A final decision by the Vatican last month to uphold the 2004 closing of St. James the Great parish in Wellesley provided clarity on the status of the church buildings up for sale by the Boston Archdiocese.
But the town is now uncertain whether it will go through with the deal it struck with the archdiocese in 2012 to buy the church property at 900 Worcester St. for $4.1 million.
Local officials say the plan has been complicated by Wellesley College’s announcement this spring that it would be selling a 47-acre property dubbed the North 40. The college plot, which is nearly 6 times bigger than the St. James the Great property, could be more suitable for the recreation facilities proposed for the church site, such as a community pool, ice skating rink, and artificial-turf sports fields, they said.
There are ways for the town to get out of its contract with the archdiocese, according to Al Robinson, Wellesley’s town counsel. According to the agreement, the town has 60 days after receiving official notice from the archdiocese to inspect the site and decide whether it wants to buy it, he said.
“The agreement does have a provision for if the town feels it’s not in our interest to proceed to closing,” Robinson said. “We entered into this agreement hoping to acquire it, but there are some unknowns, such as the degree to which there may be problematic materials in the buildings, or if soil conditions are problematic for what the town is hoping to use the site for.”
He did not say whether the town would lose money or face a lawsuit if officials decided to walk away from the deal, citing those situations as hypothetical.
Meanwhile, the town is still waiting to receive official word on the status of the church’s appeal, which is needed before the inspection period begins, Robinson said.
When asked whether Wellesley is still planning to buy the Saint James site, the assistant town manager, Meghan Jop, said it was “too early to tell,” because the town is waiting for a Wellesley College-hired appraiser to put a price on the North 40 property.
“There hasn’t been an appraisal yet,” Jop said. “We don’t understand the full cost of acquisition there yet. Once the town can review the potential cost, then we can discuss whether to move forward or not on either or both sites.”
Selectman Don McCauley said although the town signed an agreement with the archdiocese and “long looked forward” to purchasing the St. James site, officials still needed to carry out “due diligence with respect to the conditions of the property.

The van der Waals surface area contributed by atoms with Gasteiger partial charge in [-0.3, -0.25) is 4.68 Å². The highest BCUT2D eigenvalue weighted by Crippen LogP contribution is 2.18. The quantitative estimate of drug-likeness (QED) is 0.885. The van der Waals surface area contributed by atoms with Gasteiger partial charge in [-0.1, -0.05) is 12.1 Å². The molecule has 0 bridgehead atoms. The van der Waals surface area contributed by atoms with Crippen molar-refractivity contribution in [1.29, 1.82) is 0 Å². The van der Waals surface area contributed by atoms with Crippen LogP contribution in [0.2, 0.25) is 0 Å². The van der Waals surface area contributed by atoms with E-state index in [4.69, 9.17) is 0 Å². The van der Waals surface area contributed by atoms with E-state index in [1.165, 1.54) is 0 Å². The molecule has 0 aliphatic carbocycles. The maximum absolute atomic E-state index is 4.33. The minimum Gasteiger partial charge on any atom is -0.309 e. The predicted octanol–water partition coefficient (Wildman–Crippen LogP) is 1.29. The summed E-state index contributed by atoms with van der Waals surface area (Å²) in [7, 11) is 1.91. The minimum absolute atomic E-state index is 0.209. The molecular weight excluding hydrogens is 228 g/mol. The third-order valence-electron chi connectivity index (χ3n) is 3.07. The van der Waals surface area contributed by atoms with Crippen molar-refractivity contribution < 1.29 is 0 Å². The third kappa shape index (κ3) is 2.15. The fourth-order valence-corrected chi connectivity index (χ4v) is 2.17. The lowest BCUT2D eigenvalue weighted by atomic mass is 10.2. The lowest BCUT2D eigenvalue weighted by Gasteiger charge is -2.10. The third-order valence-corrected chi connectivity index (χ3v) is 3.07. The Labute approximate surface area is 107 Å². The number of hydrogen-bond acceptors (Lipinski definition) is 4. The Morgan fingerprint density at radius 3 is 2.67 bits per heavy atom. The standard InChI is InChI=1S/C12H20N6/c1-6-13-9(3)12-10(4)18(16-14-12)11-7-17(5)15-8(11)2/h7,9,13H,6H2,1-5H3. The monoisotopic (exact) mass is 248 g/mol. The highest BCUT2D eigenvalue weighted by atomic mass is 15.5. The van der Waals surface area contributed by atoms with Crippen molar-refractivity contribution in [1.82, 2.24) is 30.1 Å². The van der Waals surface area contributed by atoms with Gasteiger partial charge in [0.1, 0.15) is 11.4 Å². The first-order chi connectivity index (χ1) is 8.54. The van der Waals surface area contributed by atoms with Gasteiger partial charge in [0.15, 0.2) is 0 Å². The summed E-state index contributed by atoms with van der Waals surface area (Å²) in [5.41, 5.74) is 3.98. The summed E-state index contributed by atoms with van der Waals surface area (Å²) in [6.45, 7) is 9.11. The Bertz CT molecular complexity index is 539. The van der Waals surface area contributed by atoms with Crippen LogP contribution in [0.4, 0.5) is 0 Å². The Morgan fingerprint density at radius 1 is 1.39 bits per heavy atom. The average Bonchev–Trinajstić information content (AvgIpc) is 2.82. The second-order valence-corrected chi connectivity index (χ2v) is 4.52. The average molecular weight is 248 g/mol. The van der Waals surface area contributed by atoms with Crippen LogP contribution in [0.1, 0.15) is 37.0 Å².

“It is an agreement to buy the property, but there are certain contingencies in the agreement, like if there’s still additional work to do on the property,” he said.
Town officials did not put down a deposit for the St. James site in 2012, but the town has been paying taxes on the parcel. So far, the town has shelled out $57,957 in taxes on the land, according to the town treasurer’s office.
A spokesman for the Boston Archdiocese, Terry Donilon, referred all questions on the purchase agreement to the town.
“We think the town has been exceptionally patient, and has done a good job wanting to move forward with this,” he said.
Donilon said the archdiocese entered into the purchase agreement not because the town was necessarily the highest bidder for the valuable Wellesley property, but because the church approved of the community’s reuse plan.
“We’re not going to sell to someone who completely works against the teachings of the church,” he said. “We wanted to try to do something that’s good for the community. It’s not just about the money.”
The archdiocese closed St. James along with about 80 other area parishes in 2004, in the face of dwindling attendance and a shortage of priests. But a group of parishioners upset with their parish’s closing kept vigil at St. James, making sure someone was inside the building around the clock — even when the heat was turned off in fall 2011 by the archdiocese, which cited safety concerns over a faulty boiler.
The vigil ended in 2012, when the archdiocese told the parishioners that they needed to vacate the church for their final appeal to proceed. Now, with the appeal rejected, parishioners say they expected that reaction from the Vatican but still feel hurt by the verdict.
“I’m not surprised by the decision, but obviously it’s still sad to think this is what it came to,” said Suzanne Hurley, a spokeswoman for the group. “The loss is really to the archdiocese, because hundreds of families decided to move on to a nonarchdiocese church, or not go at all. At end of day, it is what it is, and we fought a good fight, and I have no regrets about that.”
Parishioners are still occupying St. Frances Xavier Cabrini Church in Scituate, despite the church receiving the same rejection as Wellesley last month.
Donilon said the closures were necessary to compensate for declining Mass attendance, fewer available priests, and a shift in local religious demographics, as well as expensive capital repairs needed to many of the houses of worship.
“When you take that combination of factors, it presented us with a serious issue we had to solve,” he said. “It was a painful process, but necessary. It’s not something anyone wants to go through again.”
However, Donilon did note that the Vatican’s final rejection cleared the way for Wellesley to buy the land.
“For us to go forward with the deal with Wellesley, we needed this process to be completed,” he said.